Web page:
Author Topic: Altera Cyclone II mini board: why hardwire external pins?  (Read 258 times)

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Offline obiwanjacobi

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Altera Cyclone II mini board: why hardwire external pins?
« on: May 21, 2020, 08:49:11 am »
I am looking at the schematic of a cheap ebay Altera Cyclone II mini board and I am wondering why they chose to short 4 pins (pins: 26, 27, 80 and 81) to 1.2V and GND - pins that also are exposed to the pin headers (P2 and P4)?

Based on the pin documentation of the Cyclone II (T144) they are just normal IO pins (with a differential function)...

I would understand if they would not be used - when there is not enough room on the pin headers to break them out, but that is clearly not the case.

Why?

At this point I am thinking of simply removing those zero Ohm resistors (R1, R2, R9 and R10) to get use out of those pins...
« Last Edit: May 21, 2020, 08:51:27 am by obiwanjacobi »
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Online oPossum

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Re: Altera Cyclone II mini board: why hardwire external pins?
« Reply #1 on: May 21, 2020, 09:10:13 am »
That may have been done to support another part in the same package that does require power on those pins.
 

Online BrianHG

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Re: Altera Cyclone II mini board: why hardwire external pins?
« Reply #2 on: May 21, 2020, 09:14:48 am »
That may have been done to support another part in the same package that does require power on those pins.
Yes, the larger core of the EP2C16/EP2C25 requires more current for their larger core, hence those IOs are changed into VCCint & GNDint.  I hope that board's regulator can handle it if you goto the larger FPGAs...
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Offline obiwanjacobi

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Re: Altera Cyclone II mini board: why hardwire external pins?
« Reply #3 on: May 21, 2020, 09:16:02 am »
Package as in the board or the Cyclone II chip?

Edit: I see you mean the chip.

There's practically nothing on the board.

« Last Edit: May 21, 2020, 09:18:39 am by obiwanjacobi »
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Offline obiwanjacobi

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Re: Altera Cyclone II mini board: why hardwire external pins?
« Reply #4 on: May 21, 2020, 09:24:10 am »
That may have been done to support another part in the same package that does require power on those pins.
Yes, the larger core of the EP2C16/EP2C25 requires more current for their larger core, hence those IOs are changed into VCCint & GNDint.  I hope that board's regulator can handle it if you goto the larger FPGAs...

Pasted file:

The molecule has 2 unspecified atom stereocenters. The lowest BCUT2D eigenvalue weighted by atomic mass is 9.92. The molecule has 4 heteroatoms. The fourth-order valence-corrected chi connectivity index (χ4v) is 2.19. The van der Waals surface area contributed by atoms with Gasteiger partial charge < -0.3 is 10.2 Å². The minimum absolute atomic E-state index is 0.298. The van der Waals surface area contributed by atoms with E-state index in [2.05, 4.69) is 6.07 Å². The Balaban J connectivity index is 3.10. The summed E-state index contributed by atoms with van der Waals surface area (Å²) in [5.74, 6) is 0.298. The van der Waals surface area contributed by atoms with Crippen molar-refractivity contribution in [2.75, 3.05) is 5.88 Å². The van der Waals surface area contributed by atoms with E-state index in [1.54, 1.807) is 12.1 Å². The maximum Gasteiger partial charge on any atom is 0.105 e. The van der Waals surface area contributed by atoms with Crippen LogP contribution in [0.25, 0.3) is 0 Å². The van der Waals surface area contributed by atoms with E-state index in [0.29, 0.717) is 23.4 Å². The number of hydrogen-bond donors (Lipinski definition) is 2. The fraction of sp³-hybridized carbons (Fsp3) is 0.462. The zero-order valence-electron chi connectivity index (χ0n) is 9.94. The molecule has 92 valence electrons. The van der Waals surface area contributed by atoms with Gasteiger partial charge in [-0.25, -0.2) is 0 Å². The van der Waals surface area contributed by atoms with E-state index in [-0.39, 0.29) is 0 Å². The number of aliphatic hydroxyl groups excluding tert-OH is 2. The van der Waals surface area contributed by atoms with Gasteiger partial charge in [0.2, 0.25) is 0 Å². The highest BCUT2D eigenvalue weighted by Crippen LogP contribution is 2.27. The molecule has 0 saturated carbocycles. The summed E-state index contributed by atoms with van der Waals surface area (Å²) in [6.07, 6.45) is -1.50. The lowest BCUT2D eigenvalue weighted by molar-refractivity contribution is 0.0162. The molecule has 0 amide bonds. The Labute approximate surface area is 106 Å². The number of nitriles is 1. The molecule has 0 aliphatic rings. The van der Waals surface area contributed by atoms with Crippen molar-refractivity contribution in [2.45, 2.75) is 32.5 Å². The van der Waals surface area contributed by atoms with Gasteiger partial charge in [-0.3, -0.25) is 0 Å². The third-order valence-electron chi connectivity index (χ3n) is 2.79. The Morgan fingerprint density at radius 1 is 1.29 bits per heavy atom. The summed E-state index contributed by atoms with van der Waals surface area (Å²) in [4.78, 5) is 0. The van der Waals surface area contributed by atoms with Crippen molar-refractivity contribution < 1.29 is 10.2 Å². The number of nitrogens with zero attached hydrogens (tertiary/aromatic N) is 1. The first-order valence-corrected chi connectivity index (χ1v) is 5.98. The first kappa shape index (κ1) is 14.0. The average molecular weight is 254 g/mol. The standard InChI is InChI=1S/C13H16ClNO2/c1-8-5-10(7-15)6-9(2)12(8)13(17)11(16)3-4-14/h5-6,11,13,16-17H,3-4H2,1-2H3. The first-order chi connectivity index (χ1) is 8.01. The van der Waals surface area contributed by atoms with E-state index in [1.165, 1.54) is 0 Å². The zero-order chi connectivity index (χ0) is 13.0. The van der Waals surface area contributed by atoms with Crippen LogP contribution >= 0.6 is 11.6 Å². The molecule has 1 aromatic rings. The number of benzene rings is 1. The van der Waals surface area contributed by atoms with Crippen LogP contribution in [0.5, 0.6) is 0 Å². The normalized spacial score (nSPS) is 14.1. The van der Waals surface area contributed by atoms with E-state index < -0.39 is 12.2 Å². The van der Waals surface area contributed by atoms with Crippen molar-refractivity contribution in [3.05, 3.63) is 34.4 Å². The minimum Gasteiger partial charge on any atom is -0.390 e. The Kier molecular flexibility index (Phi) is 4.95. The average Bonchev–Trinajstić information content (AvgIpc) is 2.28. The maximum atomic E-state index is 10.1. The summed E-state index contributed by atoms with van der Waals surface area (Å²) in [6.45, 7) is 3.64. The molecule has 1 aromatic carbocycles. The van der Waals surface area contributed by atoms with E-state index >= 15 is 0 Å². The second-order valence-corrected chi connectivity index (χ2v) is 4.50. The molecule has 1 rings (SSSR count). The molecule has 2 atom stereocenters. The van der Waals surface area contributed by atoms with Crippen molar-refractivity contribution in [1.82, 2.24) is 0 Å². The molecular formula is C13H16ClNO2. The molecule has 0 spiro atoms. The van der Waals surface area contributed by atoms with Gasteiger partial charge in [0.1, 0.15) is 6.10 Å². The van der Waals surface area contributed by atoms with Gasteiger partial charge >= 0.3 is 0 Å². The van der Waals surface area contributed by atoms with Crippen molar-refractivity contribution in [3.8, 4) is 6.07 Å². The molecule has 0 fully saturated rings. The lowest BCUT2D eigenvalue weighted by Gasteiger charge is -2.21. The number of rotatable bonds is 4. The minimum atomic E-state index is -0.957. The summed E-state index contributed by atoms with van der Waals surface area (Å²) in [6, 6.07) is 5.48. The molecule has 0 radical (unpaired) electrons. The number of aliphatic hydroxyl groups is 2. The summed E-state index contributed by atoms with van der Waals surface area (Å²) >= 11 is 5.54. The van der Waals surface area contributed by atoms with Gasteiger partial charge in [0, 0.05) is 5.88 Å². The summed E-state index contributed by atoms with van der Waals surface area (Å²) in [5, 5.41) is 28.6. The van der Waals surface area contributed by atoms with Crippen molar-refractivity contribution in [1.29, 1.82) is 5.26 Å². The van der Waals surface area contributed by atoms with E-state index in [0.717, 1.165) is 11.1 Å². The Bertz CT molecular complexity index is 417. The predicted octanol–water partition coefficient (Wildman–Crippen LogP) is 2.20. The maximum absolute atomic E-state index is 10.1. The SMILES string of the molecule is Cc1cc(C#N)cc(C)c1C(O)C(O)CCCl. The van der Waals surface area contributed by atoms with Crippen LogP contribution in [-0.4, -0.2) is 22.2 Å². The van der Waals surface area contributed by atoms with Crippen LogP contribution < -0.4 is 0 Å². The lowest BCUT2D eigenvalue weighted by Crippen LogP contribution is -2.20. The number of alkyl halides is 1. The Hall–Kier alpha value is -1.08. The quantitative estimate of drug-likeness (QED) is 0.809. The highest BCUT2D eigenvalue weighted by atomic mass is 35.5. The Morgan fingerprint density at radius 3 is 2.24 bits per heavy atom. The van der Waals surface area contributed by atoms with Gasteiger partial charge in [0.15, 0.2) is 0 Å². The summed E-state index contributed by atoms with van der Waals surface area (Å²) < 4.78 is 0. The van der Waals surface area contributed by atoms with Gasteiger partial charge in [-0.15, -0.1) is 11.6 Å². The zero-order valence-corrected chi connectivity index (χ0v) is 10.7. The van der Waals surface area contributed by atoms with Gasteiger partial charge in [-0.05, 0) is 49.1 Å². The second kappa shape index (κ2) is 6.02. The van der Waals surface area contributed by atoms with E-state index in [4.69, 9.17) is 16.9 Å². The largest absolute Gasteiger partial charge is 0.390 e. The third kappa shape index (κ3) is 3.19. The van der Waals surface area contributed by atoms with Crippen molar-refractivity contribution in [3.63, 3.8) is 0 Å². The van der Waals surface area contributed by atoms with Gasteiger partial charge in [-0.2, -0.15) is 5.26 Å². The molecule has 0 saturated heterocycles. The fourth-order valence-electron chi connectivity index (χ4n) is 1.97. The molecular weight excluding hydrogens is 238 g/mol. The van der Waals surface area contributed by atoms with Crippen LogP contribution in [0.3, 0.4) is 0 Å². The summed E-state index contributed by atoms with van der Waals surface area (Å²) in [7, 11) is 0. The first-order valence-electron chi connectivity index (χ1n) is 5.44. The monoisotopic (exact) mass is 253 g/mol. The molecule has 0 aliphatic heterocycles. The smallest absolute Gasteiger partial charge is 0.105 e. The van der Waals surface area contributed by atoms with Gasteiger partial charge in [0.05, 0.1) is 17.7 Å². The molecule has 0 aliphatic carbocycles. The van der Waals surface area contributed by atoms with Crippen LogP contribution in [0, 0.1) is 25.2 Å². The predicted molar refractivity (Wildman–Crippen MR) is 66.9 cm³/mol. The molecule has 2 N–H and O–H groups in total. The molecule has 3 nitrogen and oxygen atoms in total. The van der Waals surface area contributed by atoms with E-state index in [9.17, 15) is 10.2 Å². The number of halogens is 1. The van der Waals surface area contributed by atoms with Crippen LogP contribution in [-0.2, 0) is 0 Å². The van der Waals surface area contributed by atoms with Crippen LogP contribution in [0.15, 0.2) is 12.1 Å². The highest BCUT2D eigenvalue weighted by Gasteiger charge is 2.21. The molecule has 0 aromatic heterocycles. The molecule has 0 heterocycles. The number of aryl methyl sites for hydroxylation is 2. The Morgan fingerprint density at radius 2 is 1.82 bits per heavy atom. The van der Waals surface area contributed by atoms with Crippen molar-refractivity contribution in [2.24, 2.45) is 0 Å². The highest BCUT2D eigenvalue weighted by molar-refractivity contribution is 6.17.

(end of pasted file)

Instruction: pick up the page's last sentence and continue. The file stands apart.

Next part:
Only the EP2C5  and EP2C8 come in a T144 so is this a left over of a generic schematic ...?

Seems to me I can safely remove these zero-Ohm R's.
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Online BrianHG

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Re: Altera Cyclone II mini board: why hardwire external pins?
« Reply #5 on: May 21, 2020, 10:29:16 am »
Sorry, my mistake, I quoted the CycloneIII T144 devices.
Yes, the CycloneII T144 EP2C8 has less IOs then the EP2C5 as listed in the CycloneII handbook on page 22.
In the CycloneIIIs, this divide doesn't begin until it's larger devices which are also available in T144.

https://www.intel.com/content/dam/www/programmable/us/en/pdfs/literature/hb/cyc2/cyc2_cii5v1.pdf

In my CycloneIII designs which use multiple generations like this, I usually just wire the VCCints and GNDints and make sure I keep those pins as inputs when compiling for a smaller Cyclone where those pins may be IOs.
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Offline obiwanjacobi

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Re: Altera Cyclone II mini board: why hardwire external pins?
« Reply #6 on: May 22, 2020, 06:07:06 am »
I think I need all the pins I can get on this one  ;D  8)
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Offline james_s

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Re: Altera Cyclone II mini board: why hardwire external pins?
« Reply #7 on: May 22, 2020, 06:14:36 am »
I have about a dozen of these boards and I have always removed the zero ohm jumpers, also the resistor and capacitor that is wired to one of the other pins. I needed every pin I could get for my vector game. I've developed a bunch of projects for that board.

https://github.com/james10952001

 

Offline obiwanjacobi

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Re: Altera Cyclone II mini board: why hardwire external pins?
« Reply #8 on: May 22, 2020, 06:23:18 am »
I left the R/C to act as a reset pin... - but, yeah.

I also hate it when they attach buttons to the pins without R's - an accident waiting to happen.

Attached is a pin planner csv file (as .zip) you can import into Quartus I made to document this.
« Last Edit: May 22, 2020, 06:25:05 am by obiwanjacobi »
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